About the Author
Dr. Jason Karp received his PhD in exercise physiology in 2007 after seven years of doctoral work, during which he learned everything you shouldn't do if you want a PhD in four years. He is a prolific freelance writer and professional running coach. He lives in San Diego, CA.
Excerpt. © Reprinted by permission. All rights reserved.
"Life is the sum of all your choices."
When I was in high school, my electronics teacher had a silly, fortune-cookie saying to remind his students not to touch electrical wires with two hands and risk shock: "One hand in pockey, no get shockey." Like touching wires with both hands, there's a wrong way to do almost everything. For example, going down a park slide head first, throwing a paper airplane at your high school teacher, and not buying your twin brother a birthday present, instead claiming that you forgot his birthday, would all be considered by most as errors in judgment. I'll be the first to admit I don't always make the best decisions; but I've learned a great deal from my mistakes and, hopefully, you can, too.
Life, as we all know, is full of choices. Some choices are big (like where you attend college, who you marry, whether or not you have kids), but some choices are small (like which movie you see, whether you buy a microwave at Target or Walmart, whether you have a grande peppermint mocha Frappuccino or a venti chai latté at Starbucks). Some of the choices we make are good, and some are bad. However, the key to making any choice, especially the more important ones, is information. The more information we have about our options, the better the chance of making good decisions. And when it comes to getting a PhD degree, there are many options and many choices.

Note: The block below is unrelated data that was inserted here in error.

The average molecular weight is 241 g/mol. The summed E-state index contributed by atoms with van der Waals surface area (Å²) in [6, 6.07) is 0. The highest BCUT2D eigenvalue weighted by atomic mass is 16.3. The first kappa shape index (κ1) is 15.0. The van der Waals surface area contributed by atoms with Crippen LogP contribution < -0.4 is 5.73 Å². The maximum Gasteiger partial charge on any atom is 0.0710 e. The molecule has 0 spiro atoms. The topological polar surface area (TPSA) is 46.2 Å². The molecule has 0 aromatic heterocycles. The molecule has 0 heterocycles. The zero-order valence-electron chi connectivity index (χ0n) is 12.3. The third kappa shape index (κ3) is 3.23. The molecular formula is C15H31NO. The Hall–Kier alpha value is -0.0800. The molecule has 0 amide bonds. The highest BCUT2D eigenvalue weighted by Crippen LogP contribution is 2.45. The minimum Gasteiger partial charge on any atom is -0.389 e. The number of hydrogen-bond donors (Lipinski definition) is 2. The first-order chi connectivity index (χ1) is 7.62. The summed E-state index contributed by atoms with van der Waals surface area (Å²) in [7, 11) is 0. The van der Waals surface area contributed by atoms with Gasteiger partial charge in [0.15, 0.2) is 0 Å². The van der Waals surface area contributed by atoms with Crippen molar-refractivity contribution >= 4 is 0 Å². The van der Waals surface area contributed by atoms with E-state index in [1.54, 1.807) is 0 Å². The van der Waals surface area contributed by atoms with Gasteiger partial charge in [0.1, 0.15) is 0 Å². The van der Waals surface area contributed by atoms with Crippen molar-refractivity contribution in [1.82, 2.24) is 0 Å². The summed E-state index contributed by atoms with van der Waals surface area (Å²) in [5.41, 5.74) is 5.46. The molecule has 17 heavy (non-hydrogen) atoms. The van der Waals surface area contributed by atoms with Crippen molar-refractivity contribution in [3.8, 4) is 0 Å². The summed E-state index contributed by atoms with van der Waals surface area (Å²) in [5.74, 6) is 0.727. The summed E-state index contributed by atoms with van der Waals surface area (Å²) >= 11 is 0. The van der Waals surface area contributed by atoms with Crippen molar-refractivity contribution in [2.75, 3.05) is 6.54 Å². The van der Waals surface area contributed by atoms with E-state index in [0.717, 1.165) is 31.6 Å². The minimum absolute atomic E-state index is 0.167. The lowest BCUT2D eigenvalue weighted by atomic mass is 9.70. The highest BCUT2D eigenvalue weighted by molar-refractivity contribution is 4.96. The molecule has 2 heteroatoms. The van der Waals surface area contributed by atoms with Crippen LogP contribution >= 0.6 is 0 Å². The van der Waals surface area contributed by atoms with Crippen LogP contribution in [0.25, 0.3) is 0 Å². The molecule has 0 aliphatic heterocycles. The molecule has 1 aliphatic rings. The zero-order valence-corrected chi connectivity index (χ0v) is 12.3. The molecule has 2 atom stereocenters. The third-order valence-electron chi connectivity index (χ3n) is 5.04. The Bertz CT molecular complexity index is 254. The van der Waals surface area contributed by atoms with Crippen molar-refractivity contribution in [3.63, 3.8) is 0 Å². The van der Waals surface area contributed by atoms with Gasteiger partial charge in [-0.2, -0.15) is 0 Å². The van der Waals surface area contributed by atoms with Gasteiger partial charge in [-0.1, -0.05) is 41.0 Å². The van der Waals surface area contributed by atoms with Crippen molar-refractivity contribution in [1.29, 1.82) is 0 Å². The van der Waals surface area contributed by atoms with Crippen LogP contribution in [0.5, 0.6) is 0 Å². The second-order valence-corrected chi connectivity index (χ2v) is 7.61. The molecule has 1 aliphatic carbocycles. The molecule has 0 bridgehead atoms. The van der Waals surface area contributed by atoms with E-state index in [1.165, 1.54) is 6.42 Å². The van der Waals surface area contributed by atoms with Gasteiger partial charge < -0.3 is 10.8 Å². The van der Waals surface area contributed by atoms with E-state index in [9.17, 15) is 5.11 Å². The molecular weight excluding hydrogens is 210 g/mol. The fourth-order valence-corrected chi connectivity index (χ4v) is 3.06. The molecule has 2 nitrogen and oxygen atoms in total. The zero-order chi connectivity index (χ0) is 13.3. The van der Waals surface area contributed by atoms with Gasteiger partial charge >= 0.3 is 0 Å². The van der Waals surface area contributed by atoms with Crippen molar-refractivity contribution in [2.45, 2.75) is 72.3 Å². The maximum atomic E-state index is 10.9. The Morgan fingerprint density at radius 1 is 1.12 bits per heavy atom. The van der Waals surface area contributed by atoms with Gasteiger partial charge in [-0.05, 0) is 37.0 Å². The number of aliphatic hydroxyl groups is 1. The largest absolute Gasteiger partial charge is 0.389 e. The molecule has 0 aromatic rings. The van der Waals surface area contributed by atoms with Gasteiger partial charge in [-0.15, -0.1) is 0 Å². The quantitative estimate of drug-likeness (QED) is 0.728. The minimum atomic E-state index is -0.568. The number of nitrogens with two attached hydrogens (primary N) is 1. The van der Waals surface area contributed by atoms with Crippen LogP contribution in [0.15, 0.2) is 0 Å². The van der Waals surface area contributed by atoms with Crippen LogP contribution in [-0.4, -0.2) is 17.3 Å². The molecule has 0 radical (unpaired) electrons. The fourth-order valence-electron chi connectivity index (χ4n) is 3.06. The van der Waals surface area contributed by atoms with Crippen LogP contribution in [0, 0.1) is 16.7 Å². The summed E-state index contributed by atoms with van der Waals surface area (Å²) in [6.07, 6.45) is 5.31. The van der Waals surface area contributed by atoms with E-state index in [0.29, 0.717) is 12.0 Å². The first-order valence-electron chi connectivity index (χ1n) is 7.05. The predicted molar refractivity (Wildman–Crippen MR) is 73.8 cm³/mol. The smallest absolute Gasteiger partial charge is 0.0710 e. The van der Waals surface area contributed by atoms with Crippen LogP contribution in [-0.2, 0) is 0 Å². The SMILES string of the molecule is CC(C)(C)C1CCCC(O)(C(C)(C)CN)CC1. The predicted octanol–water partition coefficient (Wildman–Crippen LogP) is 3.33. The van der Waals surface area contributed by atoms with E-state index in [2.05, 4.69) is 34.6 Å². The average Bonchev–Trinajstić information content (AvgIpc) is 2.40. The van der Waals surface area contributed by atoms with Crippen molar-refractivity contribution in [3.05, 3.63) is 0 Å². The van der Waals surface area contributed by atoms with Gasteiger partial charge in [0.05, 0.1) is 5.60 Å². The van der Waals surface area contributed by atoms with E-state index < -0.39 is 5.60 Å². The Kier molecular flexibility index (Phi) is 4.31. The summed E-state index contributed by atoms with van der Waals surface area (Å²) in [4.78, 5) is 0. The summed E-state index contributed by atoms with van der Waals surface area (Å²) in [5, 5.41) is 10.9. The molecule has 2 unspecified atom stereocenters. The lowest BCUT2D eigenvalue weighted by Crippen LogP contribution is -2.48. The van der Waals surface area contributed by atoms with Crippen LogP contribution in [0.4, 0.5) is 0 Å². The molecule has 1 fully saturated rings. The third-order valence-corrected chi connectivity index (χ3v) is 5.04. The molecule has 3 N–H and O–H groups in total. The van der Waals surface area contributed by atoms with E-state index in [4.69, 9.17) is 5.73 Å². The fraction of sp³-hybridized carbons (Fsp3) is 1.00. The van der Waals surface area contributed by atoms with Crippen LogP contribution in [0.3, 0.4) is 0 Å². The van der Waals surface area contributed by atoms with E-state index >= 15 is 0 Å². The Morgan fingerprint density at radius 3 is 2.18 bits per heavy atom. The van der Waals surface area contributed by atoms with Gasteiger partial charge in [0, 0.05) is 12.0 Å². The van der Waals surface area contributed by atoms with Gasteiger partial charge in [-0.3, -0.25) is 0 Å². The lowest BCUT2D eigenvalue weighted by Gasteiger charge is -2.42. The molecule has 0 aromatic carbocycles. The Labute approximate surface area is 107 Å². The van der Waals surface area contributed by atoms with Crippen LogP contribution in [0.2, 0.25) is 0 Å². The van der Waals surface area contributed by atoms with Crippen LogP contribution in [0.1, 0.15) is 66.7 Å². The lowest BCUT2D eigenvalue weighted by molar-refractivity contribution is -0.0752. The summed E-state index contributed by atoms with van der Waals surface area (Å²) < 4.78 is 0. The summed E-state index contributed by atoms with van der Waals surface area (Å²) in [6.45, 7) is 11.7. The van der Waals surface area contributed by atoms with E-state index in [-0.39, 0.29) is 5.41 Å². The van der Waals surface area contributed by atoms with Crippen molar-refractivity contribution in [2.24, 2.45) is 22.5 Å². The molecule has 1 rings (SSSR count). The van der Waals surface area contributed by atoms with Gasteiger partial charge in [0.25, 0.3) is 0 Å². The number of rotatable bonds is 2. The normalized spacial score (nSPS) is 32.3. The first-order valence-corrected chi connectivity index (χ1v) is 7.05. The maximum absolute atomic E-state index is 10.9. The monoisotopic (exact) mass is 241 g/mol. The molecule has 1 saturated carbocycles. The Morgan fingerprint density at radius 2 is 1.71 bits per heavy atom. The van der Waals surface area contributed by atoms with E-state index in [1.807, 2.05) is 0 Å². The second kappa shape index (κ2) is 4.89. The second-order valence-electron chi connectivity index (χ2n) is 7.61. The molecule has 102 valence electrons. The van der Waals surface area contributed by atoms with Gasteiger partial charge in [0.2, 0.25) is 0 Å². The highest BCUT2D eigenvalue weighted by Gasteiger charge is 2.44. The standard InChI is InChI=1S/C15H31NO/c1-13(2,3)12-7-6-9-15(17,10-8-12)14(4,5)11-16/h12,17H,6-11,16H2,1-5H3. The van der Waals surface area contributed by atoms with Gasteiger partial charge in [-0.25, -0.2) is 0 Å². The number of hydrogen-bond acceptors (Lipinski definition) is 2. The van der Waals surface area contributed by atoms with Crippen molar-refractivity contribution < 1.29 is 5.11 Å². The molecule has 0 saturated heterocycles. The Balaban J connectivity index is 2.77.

Choosing the PhD
Everyone is different, and naturally, people choose to get a PhD for a variety of reasons, including:
- For the pursuit of knowledge
- For the prerequisite to becoming a college professor
- For the love of research
- For future professional opportunities
- For the delay of getting a job
- For status and acclaim
- For fear of "the real world"
- For an ego boost (my favorite reason)
Ego is such a big part of the PhD that it should be spelled with a capital E. Despite what someone tells you is his or her reason for achieving a doctorate degree, there is always at least some amount of Ego behind it-there are tons of people in academia with big Egos. After all, it's pretty cool to be called "doctor." Let's face it: it makes you feel good.
Did you know that less than 1 percent of the U.S. population has a PhD? According to the Chronicle of Higher Education and National Science Foundation, 43,354 PhDs were awarded by U.S. schools in 2005 (their most recent data). Of these, 27,974 were awarded in science and engineering disciplines, and 15,380 were awarded in liberal arts and humanities disciplines. In the sciences, 7,406 PhDs were awarded in agricultural science; biological science; computer science; earth, atmospheric, and ocean sciences; and mathematics; 3,647 were awarded in chemistry; physics; astronomy; psychology; and social sciences; and 6,404 were awarded in engineering (e.g., chemical, civil, electrical, mechanical, and other types). Sounds like a lot of PhDs hanging around, but these figures are actually quite small when you consider there are over 300 million people living and working in the United States.
These small numbers are one reason why doctors, whether they've earned PhDs or MDs, hold such a prestigious role in society today. People look up to them. Ego may not be the driving force behind someone's decision to pursue his or her PhD, but it's usually there if you look deep enough.